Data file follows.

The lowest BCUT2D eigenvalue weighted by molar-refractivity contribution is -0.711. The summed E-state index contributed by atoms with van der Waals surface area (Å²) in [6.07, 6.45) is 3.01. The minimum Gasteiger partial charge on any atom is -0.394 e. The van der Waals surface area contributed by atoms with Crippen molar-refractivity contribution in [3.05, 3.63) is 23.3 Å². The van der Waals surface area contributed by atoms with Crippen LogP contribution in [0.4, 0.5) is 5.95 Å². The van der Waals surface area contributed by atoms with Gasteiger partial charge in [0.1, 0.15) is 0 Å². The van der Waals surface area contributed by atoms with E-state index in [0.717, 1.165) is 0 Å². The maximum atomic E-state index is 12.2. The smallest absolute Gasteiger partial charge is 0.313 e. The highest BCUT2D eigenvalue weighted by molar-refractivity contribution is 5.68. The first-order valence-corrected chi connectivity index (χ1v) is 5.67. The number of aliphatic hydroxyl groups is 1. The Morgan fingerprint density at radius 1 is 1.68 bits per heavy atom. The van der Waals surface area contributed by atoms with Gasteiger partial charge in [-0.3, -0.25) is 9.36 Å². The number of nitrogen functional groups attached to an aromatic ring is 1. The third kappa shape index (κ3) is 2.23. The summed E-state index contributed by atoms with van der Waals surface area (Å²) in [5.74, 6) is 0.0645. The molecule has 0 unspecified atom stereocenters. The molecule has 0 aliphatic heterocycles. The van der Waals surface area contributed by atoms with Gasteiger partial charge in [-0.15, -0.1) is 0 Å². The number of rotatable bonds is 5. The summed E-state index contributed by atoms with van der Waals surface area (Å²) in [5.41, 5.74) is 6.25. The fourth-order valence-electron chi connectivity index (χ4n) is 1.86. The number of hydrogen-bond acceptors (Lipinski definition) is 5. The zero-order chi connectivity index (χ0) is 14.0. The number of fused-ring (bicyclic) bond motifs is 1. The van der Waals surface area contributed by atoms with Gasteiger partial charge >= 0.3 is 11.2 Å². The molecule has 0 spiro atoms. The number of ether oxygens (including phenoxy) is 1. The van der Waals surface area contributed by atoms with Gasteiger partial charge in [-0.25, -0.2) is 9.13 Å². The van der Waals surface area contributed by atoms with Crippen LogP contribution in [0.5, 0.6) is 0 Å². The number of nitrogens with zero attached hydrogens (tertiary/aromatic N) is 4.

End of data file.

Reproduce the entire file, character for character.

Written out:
The lowest BCUT2D eigenvalue weighted by molar-refractivity contribution is -0.711. The summed E-state index contributed by atoms with van der Waals surface area (Å²) in [6.07, 6.45) is 3.01. The minimum Gasteiger partial charge on any atom is -0.394 e. The van der Waals surface area contributed by atoms with Crippen molar-refractivity contribution in [3.05, 3.63) is 23.3 Å². The van der Waals surface area contributed by atoms with Crippen LogP contribution in [0.4, 0.5) is 5.95 Å². The van der Waals surface area contributed by atoms with Gasteiger partial charge in [0.1, 0.15) is 0 Å². The van der Waals surface area contributed by atoms with E-state index in [0.717, 1.165) is 0 Å². The maximum atomic E-state index is 12.2. The smallest absolute Gasteiger partial charge is 0.313 e. The highest BCUT2D eigenvalue weighted by molar-refractivity contribution is 5.68. The first-order valence-corrected chi connectivity index (χ1v) is 5.67. The number of aliphatic hydroxyl groups is 1. The Morgan fingerprint density at radius 1 is 1.68 bits per heavy atom. The van der Waals surface area contributed by atoms with Gasteiger partial charge in [-0.3, -0.25) is 9.36 Å². The number of nitrogen functional groups attached to an aromatic ring is 1. The third kappa shape index (κ3) is 2.23. The summed E-state index contributed by atoms with van der Waals surface area (Å²) in [5.74, 6) is 0.0645. The molecule has 0 unspecified atom stereocenters. The molecule has 0 aliphatic heterocycles. The van der Waals surface area contributed by atoms with Gasteiger partial charge in [-0.15, -0.1) is 0 Å². The number of rotatable bonds is 5. The summed E-state index contributed by atoms with van der Waals surface area (Å²) in [5.41, 5.74) is 6.25. The fourth-order valence-electron chi connectivity index (χ4n) is 1.86. The number of hydrogen-bond acceptors (Lipinski definition) is 5. The zero-order chi connectivity index (χ0) is 14.0. The number of fused-ring (bicyclic) bond motifs is 1. The van der Waals surface area contributed by atoms with Gasteiger partial charge >= 0.3 is 11.2 Å². The molecule has 0 spiro atoms. The number of ether oxygens (including phenoxy) is 1. The van der Waals surface area contributed by atoms with Gasteiger partial charge in [-0.25, -0.2) is 9.13 Å². The van der Waals surface area contributed by atoms with Crippen LogP contribution in [0.5, 0.6) is 0 Å². The number of nitrogens with zero attached hydrogens (tertiary/aromatic N) is 4.